This Sunday we offered our goodbyes and thanks to Deacon Kirk Altenhofen as he celebrated his last Masses at Saint Mark parish. As I mentioned in last week’s pastor’s post, he has served faithfully at nearly every liturgy, coordinated our faith formation programs, and offered himself in ministry for the last several years. We have been blessed to have him. Please join me in praying for him as he discerns how God is calling him in his vocation as husband, father, and deacon.
This last week also saw the last of our ‘Ask Me Anything’ summer series. Thank you to Dane for leading the conversation on suffering, as well as fielding the many questions that were offered across a variety of topics. Despite it being the final session, we had 30+ folks come to share in food, fellowship, and faith sharing. This is definitely something we hope to revisit in the future.
There was one question asked that comes up with some regularity in parishes: ‘why don’t we more frequently use Extraordinary Ministers of Holy Communion’? As you might imagine, this is especially relevant given that I will be the only cleric at Masses starting next month! The short answer is that that the name of such ministers gives away the intention of the Church: that they are extraordinary (ie, out of the ordinary).
In 2004, the Congregation for Divine Worship and the Discipline of the Sacrament (now called the Dicastery for Divine Worship and the Discipline of the Sacraments) released a document called Redemptionis Sacramentum. Among many other things, it explicitly speaks to how Extraordinary Ministers of Holy Communion (Redemptionis Sacramentum, 154-160) may only assist at Mass for sufficient reason. The teaching document even goes so far as to name brief prolongation of the Mass as insufficient reason for their use. If you’re interested in learning more about this, I highly recommend reading the whole section of the document – it is just a few paragraphs and is both enlightening & edifying.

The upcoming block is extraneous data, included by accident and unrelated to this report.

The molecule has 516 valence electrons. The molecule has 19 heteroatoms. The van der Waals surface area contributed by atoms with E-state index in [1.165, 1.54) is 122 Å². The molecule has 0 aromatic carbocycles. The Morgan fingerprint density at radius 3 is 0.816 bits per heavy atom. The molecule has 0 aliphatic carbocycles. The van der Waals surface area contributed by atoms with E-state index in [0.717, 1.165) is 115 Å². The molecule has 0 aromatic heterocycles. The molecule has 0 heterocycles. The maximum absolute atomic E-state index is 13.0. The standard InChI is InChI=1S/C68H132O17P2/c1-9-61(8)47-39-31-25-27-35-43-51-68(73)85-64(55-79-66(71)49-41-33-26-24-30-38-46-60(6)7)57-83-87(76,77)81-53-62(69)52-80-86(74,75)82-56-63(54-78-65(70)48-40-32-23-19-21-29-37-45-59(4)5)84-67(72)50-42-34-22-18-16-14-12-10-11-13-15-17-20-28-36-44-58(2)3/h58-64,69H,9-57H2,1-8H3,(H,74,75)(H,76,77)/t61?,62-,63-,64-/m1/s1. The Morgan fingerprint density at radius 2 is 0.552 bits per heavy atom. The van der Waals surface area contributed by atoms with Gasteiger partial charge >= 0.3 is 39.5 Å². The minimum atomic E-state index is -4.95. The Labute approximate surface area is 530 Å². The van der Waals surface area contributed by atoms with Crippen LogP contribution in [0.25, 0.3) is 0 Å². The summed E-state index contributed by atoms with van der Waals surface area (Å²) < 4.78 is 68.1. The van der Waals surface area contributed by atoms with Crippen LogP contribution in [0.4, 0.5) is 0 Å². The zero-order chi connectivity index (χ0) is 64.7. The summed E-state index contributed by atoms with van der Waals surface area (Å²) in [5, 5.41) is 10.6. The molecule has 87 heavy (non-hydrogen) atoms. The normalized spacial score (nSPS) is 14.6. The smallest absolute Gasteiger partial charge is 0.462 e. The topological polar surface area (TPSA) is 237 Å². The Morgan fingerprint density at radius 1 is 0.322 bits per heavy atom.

This is not to say we don’t need help at our parish – especially at Mass! As the summer comes to an end, we are in real need of assistance for a number of ministries in & out of Mass: lectors, ushers, confirmation (youth) and RCIA (adult converts) teachers, in particular. And if there is some other way you’d like to be involved at the parish, please give us a shout!
Finally, please keep our parish and our archdiocese in your prayers, especially in the coming weeks. As you know, Partners in the Gospel is rolling out – we will be having our own input session on the draft family configuration on Thursday, September 28. As we discern how God is calling us locally and beyond, may we be sure to entrust ourselves to His loving will.
Yours in Christ,
Monday, August 28 – Bishop of Hippo and a Doctor of the Church, Saint Augustine not only had great influence during his lifetime but continues to provide inspiration & wisdom to modern Christians. One of the greatest Catholic minds of history, his works are cited throughout the Catechism, Church documents, and by Christians worldwide.
Saint Augustine never failed to credit his faith, rooted as it is in Christ, as having been placed in his heart through the intercession of his mother, Saint Monica (whose feast day, August 27, is not celebrated this year because it lands on a Sunday). Despite his wanderlust – and oh how he wandered! – it was his mother’s faith that ultimately brought him to Christ. Finally sharing the faith here on earth, they yet looked to heaven – one such conversation is recorded by Saint Augustine in his book, Confessions (you can read about it, and them both, at Aleteia). May we ask the intercession of these two faithful saints, and pray for our own conversion, and that of the whole world.
Tuesday, August 29 – Though he famously said ‘I must decrease, he must increase’, we nonetheless celebrate Saint John the Baptist in the liturgical calendar – on the feast of his birth (June 24) and today, the Passion of Saint John the Baptist. Though he was known on earth for his prophetic lifestyle (and wardrobe!) and his role in preparing the way for Christ, perhaps his greatest triumph was offering his life for the Lord – first in stepping aside when his role as “the voice of one crying out in the desert, ‘Make straight the way of the Lord'” (John 1:23), and lastly in his martyrdom at the hands of Herod.
May we, like Saint John the Baptist, humbly embrace our own vocations! Though we are small in comparison to the Lord, He no less treasures our part in His plan. Let us witness to Christ in our words and our work – perhaps asking along the way for the gift of humility in all we do.